AP Photo/Brennan Linsley

There are some places where I’m baffled people even propose gun control. It’s generally not going to pass in these places, after all. You know the kind of places I’m talking about, too. The pro-gun states that the anti-gun zealots haven’t gotten more than a toehold in despite millions of dollars spent backing their candidates.

States like Texas.

However, anti-gunners still think they can push gun control in the Lone Star State.

Reaching common ground on common-sense gun laws is what Texas Gun Sense and lawmakers who joined them in the Texas Capitol Tuesday morning hope to achieve this legislative session.

Three Austin representatives — Rep. Vikki Goodwin (D-Austin), Rep. Donna Howard (D-Austin), Rep. Eddie Rodriguez (D-Austin) — and Rep. Alfonso “Poncho” Nevarez (D-Eagle Pass) stood and spoke alongside members of the nonprofit that says it advocates for “common-sense, evidence-based policies to reduce gun injuries and deaths.”

Texas legislature tackles gun rules

This session is sporting over 180 bills related to guns. The advocacy group deems over 30 of those as “key good bills;” 10 are from the Senate and over 20 are from the House. The list ranges from a variety of topics including “safe storage” to disarming domestic abusers.

Some of the bills Texas Gun Sense touts on its list as “good” are among those on the National Rifle Association’s list of bills it says restrict Second Amendment rights. That non-profit, which advocates for the right to own firearms, opposes two of Dallas Democrat Rep. Rafael Anchia’s bills that made it on the Texas Gun Sense list: HB 1163, which lets municipalities set their own open carry regulations; and HB 1169 which would not allow someone to sell a firearm at a gun show without using a licensed dealer.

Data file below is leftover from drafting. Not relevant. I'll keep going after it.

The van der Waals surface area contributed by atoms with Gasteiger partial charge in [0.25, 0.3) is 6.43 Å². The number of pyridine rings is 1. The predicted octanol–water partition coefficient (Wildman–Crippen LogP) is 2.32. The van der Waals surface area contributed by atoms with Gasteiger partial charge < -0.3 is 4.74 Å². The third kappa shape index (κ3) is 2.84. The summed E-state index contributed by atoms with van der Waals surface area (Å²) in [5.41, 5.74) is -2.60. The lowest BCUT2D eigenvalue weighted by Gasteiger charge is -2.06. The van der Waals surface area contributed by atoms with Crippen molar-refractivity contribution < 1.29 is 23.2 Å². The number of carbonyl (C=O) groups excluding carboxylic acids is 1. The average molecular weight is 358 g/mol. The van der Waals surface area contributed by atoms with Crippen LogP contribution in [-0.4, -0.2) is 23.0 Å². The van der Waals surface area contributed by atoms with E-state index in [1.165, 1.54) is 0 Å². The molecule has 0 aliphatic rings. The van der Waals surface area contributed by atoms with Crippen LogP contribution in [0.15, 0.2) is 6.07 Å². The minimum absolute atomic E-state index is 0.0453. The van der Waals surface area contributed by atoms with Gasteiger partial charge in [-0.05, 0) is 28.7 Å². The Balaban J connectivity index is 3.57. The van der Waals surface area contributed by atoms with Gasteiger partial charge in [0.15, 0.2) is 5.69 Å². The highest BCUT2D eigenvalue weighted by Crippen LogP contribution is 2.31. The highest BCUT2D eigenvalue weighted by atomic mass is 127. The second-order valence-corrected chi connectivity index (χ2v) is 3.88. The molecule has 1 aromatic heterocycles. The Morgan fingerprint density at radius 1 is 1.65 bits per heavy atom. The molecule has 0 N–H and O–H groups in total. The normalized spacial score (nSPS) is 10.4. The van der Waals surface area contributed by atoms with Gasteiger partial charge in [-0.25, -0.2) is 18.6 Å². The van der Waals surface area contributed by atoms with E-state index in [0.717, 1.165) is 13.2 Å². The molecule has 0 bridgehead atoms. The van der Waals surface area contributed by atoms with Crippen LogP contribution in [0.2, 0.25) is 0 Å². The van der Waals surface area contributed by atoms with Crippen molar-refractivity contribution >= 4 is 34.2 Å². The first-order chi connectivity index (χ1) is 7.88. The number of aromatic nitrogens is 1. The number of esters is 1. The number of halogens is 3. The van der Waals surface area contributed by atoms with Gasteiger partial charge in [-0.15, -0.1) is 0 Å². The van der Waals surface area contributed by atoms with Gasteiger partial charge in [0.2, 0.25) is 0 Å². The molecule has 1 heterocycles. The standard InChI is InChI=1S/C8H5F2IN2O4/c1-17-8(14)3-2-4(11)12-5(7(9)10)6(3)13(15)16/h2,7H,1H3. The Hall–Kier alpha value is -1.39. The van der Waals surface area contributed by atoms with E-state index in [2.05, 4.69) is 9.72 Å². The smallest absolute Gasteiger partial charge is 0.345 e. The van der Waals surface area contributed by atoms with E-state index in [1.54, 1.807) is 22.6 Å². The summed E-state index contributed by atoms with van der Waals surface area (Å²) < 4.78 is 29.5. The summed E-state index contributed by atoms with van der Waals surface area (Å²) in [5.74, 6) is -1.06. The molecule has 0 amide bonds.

The Texas State Rifle Association Political Action Committee, which similarly advocates for the right to own guns, also has a list of bills it supports in this legislative session. One overlap between it and Texas Gun Sense’s list are a series of bills (SB 203, SB 61 and HB 1445) that would eliminate taxes on firearm safety materials.

Now, this is ideal. This is finding common ground. I applaud Texas Gun Sense for actually having sense for a change. We should make it as easy as possible for safety materials to be obtained.

Good for them.

The problem is far too often that the idea of “common ground” is just a code phrase from anti-gunners to demand more from us.

You see, anti-gunners often use the language of the reasonable. They talk about “common ground” and “compromise” to appear to be rational and reasonable. But what they’re doing is demanding we give up still more ground while not giving up anything. Oh, they can talk about how they wanted something but “gave up” that to us, but they didn’t. They gave up nothing. They’re just getting a little less than their ideal.

If I negotiate a salary, and I ask for $200,000 and settle for $150,000, did I lose anything? No. I didn’t get as much as I asked for.

That’s what gun control groups routinely do. They demand the moon, settle for a little less, then pretend it was a compromise.

Yet I ask gun control activists one thing. What are you willing to give up?

For me to be willing to compromise, I have to get something in return. For example, if you want a federal red flag law, I’m going to want it structured to defend due process, and I want national reciprocity in return. You see, I don’t want a red flag law, but I really want national reciprocity. This is the nature of compromise. I get something I want, you get something you want, but neither of us is really happy about the outcome.

At least in Texas, there are a few points the two sides seem to be agreeing on. That’s good. Far too often, gun control activists who say they’re “seeking common ground” really are telling us we’re wrong.

But don’t expect this to last. A tiger doesn’t change his stripes and a gun grabber is still gonna grab. After all, just look at the other bills they’re backing.